Liolaemus cazianiae LOBO, SLODKI & VALDECANTOS, 2010
Can you confirm these amateur observations of Liolaemus cazianiae?
|Higher Taxa||Liolaemidae, Iguania, Sauria, Squamata (lizards)|
|Synonym||Liolaemus cazianiae LOBO, SLODKI & VALDECANTOS 2010|
Liolaemus cazianae — PAZ et al. 2013 (in error)
Liolaemus cazianae — ABDALA et al. 2013 (in error)
Liolaemus cazianae —ABDALA et al. 2014
Type locality: Vega situated in the southwestern border of Salar de Arizaro, Salta Province, Argentina, 3,498 m elevation (25°06.402’S, 67°38.391’W).
|Types||Holotype: MACN 39213. Adult male, collected on 27 February 2007 by J. P. Julia´ , F. Lobo, D. Slodki, and S. Valdecantos.|
|Diagnosis||Diagnosis. Liolaemus cazianiae belongs to the Liolaemus montanus section (Schulte et al., 2000) because it has a bladelike process on the posterior margin of the tibial bone associated with a hypertrophy of the tibialis anticus muscle (Etheridge, 1995; Abdala et al., 2006). It differs from all species of the boulengeri group because it lacks a patch of enlarged scales on the posterior surface of thighs. Within the montanus section, it is included in the subgroup ‘‘andinus’’ characterized by having very small, juxtaposed or subimbricate dorsal round scales. Lateral scales of their neck are granular, the temporal scales are smooth, and they show strong sexual dichromatism. It differs from all species of the dorbignyi group (Dı ´az Go´ mez, 2007a,b) because they exhibit fewer, large, and flat dorsal scales. Within the andinus group, males of L. cazianiae exhibit a unique color pattern only shared with L. nigriceps formed by of 6–10 dorsolateral bright red spots. Liolaemus cazianiae has smooth dorsal scales different from L. multicolor, Liolae- mus orko, Liolaemus pulcherrimus, and Liolaemus ruibali that have slightly developed to very conspicuous keels. They also can be distin- guished from Liolaemus famatinae and Liolaemus manueli because they are smaller (altogether 42– 59 mm vs. 58–76 mm SVL). Liolaemus cazianiae is not as large as Liolaemus foxi, L. nigriceps, and Liolaemus patriciaiturrae (81–97 mm of SVL). Liolaemus cazianiae differs from L. andinus (Koslowsky, 1895; Laurent, 1982), L. nigriceps, and Liolaemus rosenmanni in having fewer scales around midbody (97–104 vs. 80–97). More body scales are found in L. cazianiae than in Liolaemus erguetae, L. famatinae, L. orko, and L. ruibali (54–72 scales around midbody). Liolaemus cazianiae has a higher number of dorsal scales counted between occiput and the anterior level of thighs than L. orko and L. pulcherrimus (90–114 in L. cazianiae; 63–75 in L. orko; and 75–90 in L. pulcherrimus). Liolaemus cazianiae differs from Liolaemus eleodori in the number of scales along a midline over the dorsum of head (16–23 in L. cazianiae vs. 24–35 in L. eleodori), and this counting is lower than those of L. pulcherrimus and L. ruibali (but with a slight overlap: 16–23 vs. 21–29). Liolaemus cazianiae lacks light blue scales which are present in L. andinus (according to Laurent, 1982), Liolaemus duellmani, L. famatinae, Liolaemus molinai, L. multicolor, and L. pulcherrimus. Liolaemus cazianiae has fewer infralabial scales than L. andinus (according to Laurent, 1982; 6–8 vs. 9–10). It differs from Liolaemus vallecurensis and Liolaemus huacahuasi- cus in that its tail is longer than SVL, whereas in L. cazianiae the tail is as the same length as SVL. In L. cazianiae, auricular and tympanic scales are not conspicuously differentiated as in Liolaemus robertoi. Forty-two percent of L. cazianiae females show 2–7 precloacal pores, whereas in L. foxi, L. patriciaiturrae, L. robertoi, and L. rosenmani, they are absent; according to Abdala and Quinteros (2007), precloacal pores are also absent in females of L. andinus, L. duellmani, L. robertoi, L. rosenmanni, and L vallecurensis. In L. poecilo- chromus and L. multicolor, the presence of precloacal pores in females is quite rare. No females of L. multicolor studied in this research have precloacal pores, but three females of Laurent’s sample had said pores (Laurent, 1991). Liolaemus cazianiae has paravertebral markings forming transversal slender stripes, whereas in Liolaemus pleopholis they are subqua- drangular with their anterior margins concave. Liolaemus cazianiae has a variegated throat, with sides of head dark grey and almost melanistic, but its dorsum is never black, whereas in L. nigriceps, throat, sides, and dorsum of head are completely melanistic (like some specimens of L. foxi; Pincheira-Donoso and Nu´ n˜ ez, 2005). Supernumerary precloacal pores are reported only in L. cazianiae, L. multicolor, L. orko, and L. poecilochromus. Liolaemus cazianiae has more scales around midbody than Liolaemus griseus and L. huacahuasicus (fewer than 80 in both species). Color of dorsum of males in L. cazianiae is gray–dark gray, yellow to orange in L. huacahuasicus; L. cazianiae has black paraverte- bral markings distributed among red spots that are absent in L. huacahuasicus; males of L. cazianiae have orange patches in lateral halves of abdomen, whereas in males of L. huacahuasi- cus chest and abdomen are entirely yellow.|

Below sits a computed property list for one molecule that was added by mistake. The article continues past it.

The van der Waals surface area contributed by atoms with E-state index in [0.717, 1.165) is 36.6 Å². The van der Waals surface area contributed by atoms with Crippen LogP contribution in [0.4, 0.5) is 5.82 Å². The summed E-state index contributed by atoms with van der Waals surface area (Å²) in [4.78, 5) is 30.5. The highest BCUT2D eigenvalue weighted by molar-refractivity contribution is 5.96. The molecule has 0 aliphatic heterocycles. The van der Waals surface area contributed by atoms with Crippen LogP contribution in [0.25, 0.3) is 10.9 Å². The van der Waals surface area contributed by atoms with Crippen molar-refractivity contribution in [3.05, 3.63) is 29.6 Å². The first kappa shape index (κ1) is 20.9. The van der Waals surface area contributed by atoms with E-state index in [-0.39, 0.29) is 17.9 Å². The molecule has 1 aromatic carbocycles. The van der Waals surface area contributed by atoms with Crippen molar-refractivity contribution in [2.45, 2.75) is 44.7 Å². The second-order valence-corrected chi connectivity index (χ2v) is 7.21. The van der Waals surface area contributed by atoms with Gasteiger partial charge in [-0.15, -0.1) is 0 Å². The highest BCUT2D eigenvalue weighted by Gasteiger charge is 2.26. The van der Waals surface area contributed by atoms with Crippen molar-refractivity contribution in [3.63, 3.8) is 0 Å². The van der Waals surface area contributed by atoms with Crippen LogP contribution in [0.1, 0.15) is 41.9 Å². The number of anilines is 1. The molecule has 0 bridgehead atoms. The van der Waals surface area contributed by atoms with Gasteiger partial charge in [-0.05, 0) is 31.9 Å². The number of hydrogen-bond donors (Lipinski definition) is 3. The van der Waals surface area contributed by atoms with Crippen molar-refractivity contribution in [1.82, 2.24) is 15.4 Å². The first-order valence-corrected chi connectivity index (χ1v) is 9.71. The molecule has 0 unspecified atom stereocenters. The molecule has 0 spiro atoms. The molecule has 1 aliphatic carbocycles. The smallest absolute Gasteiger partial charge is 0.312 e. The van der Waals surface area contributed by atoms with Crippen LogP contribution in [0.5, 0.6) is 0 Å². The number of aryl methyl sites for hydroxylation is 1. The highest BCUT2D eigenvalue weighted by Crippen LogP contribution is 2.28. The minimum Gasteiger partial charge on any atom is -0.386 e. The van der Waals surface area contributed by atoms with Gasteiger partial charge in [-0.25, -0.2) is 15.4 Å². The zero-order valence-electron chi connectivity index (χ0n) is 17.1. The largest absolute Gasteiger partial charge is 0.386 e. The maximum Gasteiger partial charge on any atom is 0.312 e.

|Etymology||Etymology.—Named “in honor of Sandra Caziani in recognition of her contribution to the knowledge of animal communities of the central Andes and particularly for her friendship, wisdom, and courage”.|